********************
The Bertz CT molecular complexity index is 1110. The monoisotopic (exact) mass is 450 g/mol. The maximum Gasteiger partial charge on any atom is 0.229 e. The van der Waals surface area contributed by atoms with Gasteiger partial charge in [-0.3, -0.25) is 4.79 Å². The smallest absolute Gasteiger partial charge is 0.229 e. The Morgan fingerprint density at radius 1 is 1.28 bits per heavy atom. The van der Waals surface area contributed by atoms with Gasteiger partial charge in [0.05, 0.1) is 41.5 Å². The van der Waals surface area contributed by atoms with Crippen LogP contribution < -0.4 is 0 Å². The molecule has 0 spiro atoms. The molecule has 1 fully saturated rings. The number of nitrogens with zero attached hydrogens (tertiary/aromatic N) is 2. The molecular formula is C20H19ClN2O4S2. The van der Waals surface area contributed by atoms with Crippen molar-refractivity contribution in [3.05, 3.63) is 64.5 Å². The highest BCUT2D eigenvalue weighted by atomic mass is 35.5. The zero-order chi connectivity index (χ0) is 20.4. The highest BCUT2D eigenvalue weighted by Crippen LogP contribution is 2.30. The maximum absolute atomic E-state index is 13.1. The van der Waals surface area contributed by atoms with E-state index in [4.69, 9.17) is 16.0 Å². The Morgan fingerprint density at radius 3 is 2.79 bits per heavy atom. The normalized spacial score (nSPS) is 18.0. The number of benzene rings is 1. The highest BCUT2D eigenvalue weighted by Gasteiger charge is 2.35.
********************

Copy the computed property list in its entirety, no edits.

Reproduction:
The Bertz CT molecular complexity index is 1110. The monoisotopic (exact) mass is 450 g/mol. The maximum Gasteiger partial charge on any atom is 0.229 e. The van der Waals surface area contributed by atoms with Gasteiger partial charge in [-0.3, -0.25) is 4.79 Å². The smallest absolute Gasteiger partial charge is 0.229 e. The Morgan fingerprint density at radius 1 is 1.28 bits per heavy atom. The van der Waals surface area contributed by atoms with Gasteiger partial charge in [0.05, 0.1) is 41.5 Å². The van der Waals surface area contributed by atoms with Crippen LogP contribution < -0.4 is 0 Å². The molecule has 0 spiro atoms. The molecule has 1 fully saturated rings. The number of nitrogens with zero attached hydrogens (tertiary/aromatic N) is 2. The molecular formula is C20H19ClN2O4S2. The van der Waals surface area contributed by atoms with Crippen molar-refractivity contribution in [3.05, 3.63) is 64.5 Å². The highest BCUT2D eigenvalue weighted by atomic mass is 35.5. The zero-order chi connectivity index (χ0) is 20.4. The highest BCUT2D eigenvalue weighted by Crippen LogP contribution is 2.30. The maximum absolute atomic E-state index is 13.1. The van der Waals surface area contributed by atoms with E-state index in [4.69, 9.17) is 16.0 Å². The Morgan fingerprint density at radius 3 is 2.79 bits per heavy atom. The normalized spacial score (nSPS) is 18.0. The number of benzene rings is 1. The highest BCUT2D eigenvalue weighted by Gasteiger charge is 2.35.